My phone visits were spent encouraging those in need to get their children and themselves to make a wish list. I had to phone to remind them to make their wish lists move than once and convince them, they were not being greedy, but it would give the shoppers an opportunity to have a variety to choose from, as well as getting them what they really wanted and also what they needed.

Through many conversations, they became excited and the lists were long and fun to sort through. The kids were very excited and the parents thought it was such a good idea and really helped them feel they had been lifted from their poverty, even for a little while. We know Christmas is not about the gifts, but the joy of Christ’s birth and the light He brings along with that joy to everyone.

We asked them to suggest favorite foods and entertainment. We really wanted Christmas to be special for families who barely existed. Sometimes for many God is so far away and there is no light at the end of the tunnel. When you lose hope, it is hard to pull yourself up. We tried to help them by giving them hope and seeing that light get brighter at the end of the tunnel.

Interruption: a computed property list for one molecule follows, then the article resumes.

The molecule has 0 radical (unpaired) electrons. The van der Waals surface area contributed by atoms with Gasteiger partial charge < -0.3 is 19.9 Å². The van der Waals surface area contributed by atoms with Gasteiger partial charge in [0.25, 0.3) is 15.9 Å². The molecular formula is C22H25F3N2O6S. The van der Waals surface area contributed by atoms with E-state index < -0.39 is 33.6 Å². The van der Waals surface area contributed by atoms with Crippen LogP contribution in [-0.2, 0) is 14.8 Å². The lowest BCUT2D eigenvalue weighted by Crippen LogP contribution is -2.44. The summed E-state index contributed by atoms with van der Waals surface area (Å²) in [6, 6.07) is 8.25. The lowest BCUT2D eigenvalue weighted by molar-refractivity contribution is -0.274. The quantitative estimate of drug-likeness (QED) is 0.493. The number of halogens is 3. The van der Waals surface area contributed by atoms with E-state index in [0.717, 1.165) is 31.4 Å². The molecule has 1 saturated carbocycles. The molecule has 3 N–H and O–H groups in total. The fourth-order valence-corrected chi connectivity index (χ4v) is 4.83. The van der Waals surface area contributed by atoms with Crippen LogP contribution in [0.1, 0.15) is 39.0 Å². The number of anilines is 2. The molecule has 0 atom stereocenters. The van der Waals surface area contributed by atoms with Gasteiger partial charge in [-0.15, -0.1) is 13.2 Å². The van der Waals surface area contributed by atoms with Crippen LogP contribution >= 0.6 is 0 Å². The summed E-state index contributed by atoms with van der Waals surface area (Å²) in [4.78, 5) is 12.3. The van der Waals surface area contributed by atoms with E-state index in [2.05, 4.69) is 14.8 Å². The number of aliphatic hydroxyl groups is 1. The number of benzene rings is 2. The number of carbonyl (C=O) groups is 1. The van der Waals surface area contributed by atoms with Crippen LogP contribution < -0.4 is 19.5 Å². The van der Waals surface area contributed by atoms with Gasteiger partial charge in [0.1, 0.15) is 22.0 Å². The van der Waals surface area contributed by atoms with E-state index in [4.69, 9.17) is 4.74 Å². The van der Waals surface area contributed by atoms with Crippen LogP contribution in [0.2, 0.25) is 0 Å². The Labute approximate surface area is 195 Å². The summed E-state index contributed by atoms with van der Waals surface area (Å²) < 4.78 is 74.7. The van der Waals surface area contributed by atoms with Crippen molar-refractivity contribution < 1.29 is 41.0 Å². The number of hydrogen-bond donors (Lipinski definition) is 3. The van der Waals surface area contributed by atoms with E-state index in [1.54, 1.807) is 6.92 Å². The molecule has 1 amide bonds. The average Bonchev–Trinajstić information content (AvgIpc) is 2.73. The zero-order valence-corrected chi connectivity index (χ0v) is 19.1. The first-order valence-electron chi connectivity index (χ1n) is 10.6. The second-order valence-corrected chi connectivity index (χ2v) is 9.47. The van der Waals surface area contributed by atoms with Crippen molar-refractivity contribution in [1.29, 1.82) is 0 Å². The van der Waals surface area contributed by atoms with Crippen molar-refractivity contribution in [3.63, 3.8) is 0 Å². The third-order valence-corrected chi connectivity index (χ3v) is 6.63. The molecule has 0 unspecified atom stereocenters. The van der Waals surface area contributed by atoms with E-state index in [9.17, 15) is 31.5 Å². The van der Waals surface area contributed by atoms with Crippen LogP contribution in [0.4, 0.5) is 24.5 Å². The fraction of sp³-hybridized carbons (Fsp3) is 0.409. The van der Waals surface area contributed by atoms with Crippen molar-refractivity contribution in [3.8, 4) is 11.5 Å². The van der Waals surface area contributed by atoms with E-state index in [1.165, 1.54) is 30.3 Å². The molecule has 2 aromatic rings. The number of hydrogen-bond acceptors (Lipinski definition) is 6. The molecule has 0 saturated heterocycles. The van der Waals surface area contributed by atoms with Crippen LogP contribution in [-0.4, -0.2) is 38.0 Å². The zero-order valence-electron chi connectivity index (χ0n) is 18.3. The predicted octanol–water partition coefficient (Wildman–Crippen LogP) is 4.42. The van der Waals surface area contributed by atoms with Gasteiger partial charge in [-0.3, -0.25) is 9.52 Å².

Then came deliver day, December 22nd and our chiropractor gave use of his offices to pack the hampers. He and his wife delivered two of hampers. Another hamper was delivered by a care giver and the wife of the patient. This was truly special. The third helpers were in-law family and had always donated but never have helped. The three others were owners of the donating companies and staff members. Of course my husband was also a deliverer.

The comments from the volunteers were so amazing. They felt that what they did was Christmas and everything else would pale compared to the joy of bringing Christ’s light to the door. The care giver and immigrant from South Africa said he had never experienced anything like this and wanted to do it again. My son-in-law got the largest two families because he had a truck and he was overwhelmed with the last family and what they lived in. He recognized then that we have to do more to help lift these people from poverty.

The best was the letters of thanks from every single family. These were heart warming to the staff of the two companies who donated the funds which were matched by the companies. Each family writing the “thank you” note was so moved by the love and sharing of the volunteers.